Thus, like Benard’s (1997) framework, Fletcher and Sarkar highlight the environment as critical for the expression of personal protective factors in the presence of sport threats. And while it is likely that in-born personality traits cause some athletes to have a wider “resilience bandwidth” than others (Fletcher & Sarkar, 2016), sport leaders can ensure that athletes reach their resilience potential by teaching athletes psychological skills such as attentional focus and emotion regulation and allowing opportunity to practice these skills within challenging yet supportive sport environments. Although Fletcher and Sarkar’s model seems most applicable to performance-specific threats (i.e., performance pressure) rather than threats further removed from the performance setting (e.g., abuse, transition), as the only sport-specific resilience training program, it warrants consideration from researchers and practitioners broadly interested in building athlete resilience. Randomized controlled trials will allow for an understanding of the effectiveness of the program for promoting positive psychosocial as well as performance outcomes in response to a variety of the threats discussed in this text.
In terms of proactively setting the conditions for adversarial growth in sport, we can learn from extant research and theory. According to the OVT, environmental conditions that meet individuals’ needs for competence, autonomy, and relatedness provide the energy for growth. Wadey et al.’s (2016) study of growth due to sport injury partially supported the OVT, as athletes’ perceptions of competence and relatedness were linked to growth, which in turn predicted subjective well-being. Thus, at least as it relates to injury, sport leaders should work to promote a sense of proficiency as athletes recover, highlighting the attainment of milestones and improvements along the way. Further, keeping injured athletes involved with the team at some level would enhance perceptions of relatedness, which offers a second potential pathway for growth.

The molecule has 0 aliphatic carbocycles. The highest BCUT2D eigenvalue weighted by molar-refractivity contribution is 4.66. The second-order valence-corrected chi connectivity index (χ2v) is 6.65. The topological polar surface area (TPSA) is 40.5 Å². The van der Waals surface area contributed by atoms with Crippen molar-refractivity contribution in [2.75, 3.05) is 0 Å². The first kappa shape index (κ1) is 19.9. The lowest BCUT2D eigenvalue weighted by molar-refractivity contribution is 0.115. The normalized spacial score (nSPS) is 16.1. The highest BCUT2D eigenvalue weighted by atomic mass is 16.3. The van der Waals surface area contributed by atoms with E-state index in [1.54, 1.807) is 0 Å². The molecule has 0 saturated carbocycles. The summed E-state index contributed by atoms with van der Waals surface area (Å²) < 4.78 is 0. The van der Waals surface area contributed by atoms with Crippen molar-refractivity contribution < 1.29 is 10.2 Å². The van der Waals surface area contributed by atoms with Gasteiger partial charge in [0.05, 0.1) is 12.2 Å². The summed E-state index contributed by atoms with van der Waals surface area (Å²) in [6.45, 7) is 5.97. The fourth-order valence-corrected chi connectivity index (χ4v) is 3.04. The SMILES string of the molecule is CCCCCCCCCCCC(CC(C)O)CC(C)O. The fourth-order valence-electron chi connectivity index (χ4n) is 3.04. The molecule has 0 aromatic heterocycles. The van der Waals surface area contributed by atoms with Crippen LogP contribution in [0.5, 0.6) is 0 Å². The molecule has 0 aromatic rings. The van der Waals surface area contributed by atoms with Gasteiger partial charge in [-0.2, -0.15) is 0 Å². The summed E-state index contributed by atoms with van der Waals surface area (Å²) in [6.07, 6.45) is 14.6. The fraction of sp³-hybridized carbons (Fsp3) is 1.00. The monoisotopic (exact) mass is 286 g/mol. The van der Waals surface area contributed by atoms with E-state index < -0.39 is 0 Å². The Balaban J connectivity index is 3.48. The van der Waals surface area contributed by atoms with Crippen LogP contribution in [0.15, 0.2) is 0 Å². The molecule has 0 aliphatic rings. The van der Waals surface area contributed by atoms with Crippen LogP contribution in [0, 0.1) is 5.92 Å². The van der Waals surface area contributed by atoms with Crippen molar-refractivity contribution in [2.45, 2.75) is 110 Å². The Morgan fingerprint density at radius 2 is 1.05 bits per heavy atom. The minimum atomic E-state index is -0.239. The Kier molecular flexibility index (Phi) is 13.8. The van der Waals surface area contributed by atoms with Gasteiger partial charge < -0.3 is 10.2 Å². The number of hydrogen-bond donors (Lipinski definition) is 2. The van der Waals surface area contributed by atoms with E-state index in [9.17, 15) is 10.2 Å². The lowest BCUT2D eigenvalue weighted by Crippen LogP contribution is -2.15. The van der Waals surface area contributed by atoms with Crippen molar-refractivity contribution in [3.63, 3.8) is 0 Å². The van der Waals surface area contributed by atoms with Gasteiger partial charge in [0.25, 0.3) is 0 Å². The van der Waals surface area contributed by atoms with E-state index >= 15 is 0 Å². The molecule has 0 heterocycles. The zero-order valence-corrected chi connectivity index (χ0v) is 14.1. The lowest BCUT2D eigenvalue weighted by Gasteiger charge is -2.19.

The issue of promoting adversarial growth after difficult events have occurred is somewhat controversial. In the non-sport literature, clinicians caution against expecting that clients achieve growth through their struggles, and instead be vigilant about listening for signs that they are recognizing potential enhancements themselves (Calhoun & Tedeschi, 2012). As suggested by the functional descriptive model of growth, the process of growth partially stems from the kind of social support and opportunity for cognitive processing often provided by psychotherapy. Although not all athletes will require or use psychotherapy, emotional disclosure of thoughts and feelings about their struggles remains a viable avenue for growth. Indeed, Salim and Wadey (2018) found that previously injured athletes who engaged in four 20-minute sessions of verbal disclosure about their injury into an audio recorder reported significantly more adversarial growth than participants in a control or written disclosure group. Despite this finding, the authors noted the challenge faced by sport organizations to de-stigmatize efforts by athletes to talk about their struggles, problems, and concerns. That is, the narrative around emotional disclosure should be changed from one of weakness to one of empowerment for growth. By providing physical space and trained support staff to facilitate emotional disclosure, sport organizations would send a message to athletes that it is ok, and even encouraged, to verbalize their personal struggles (Salim & Wadey, 2018).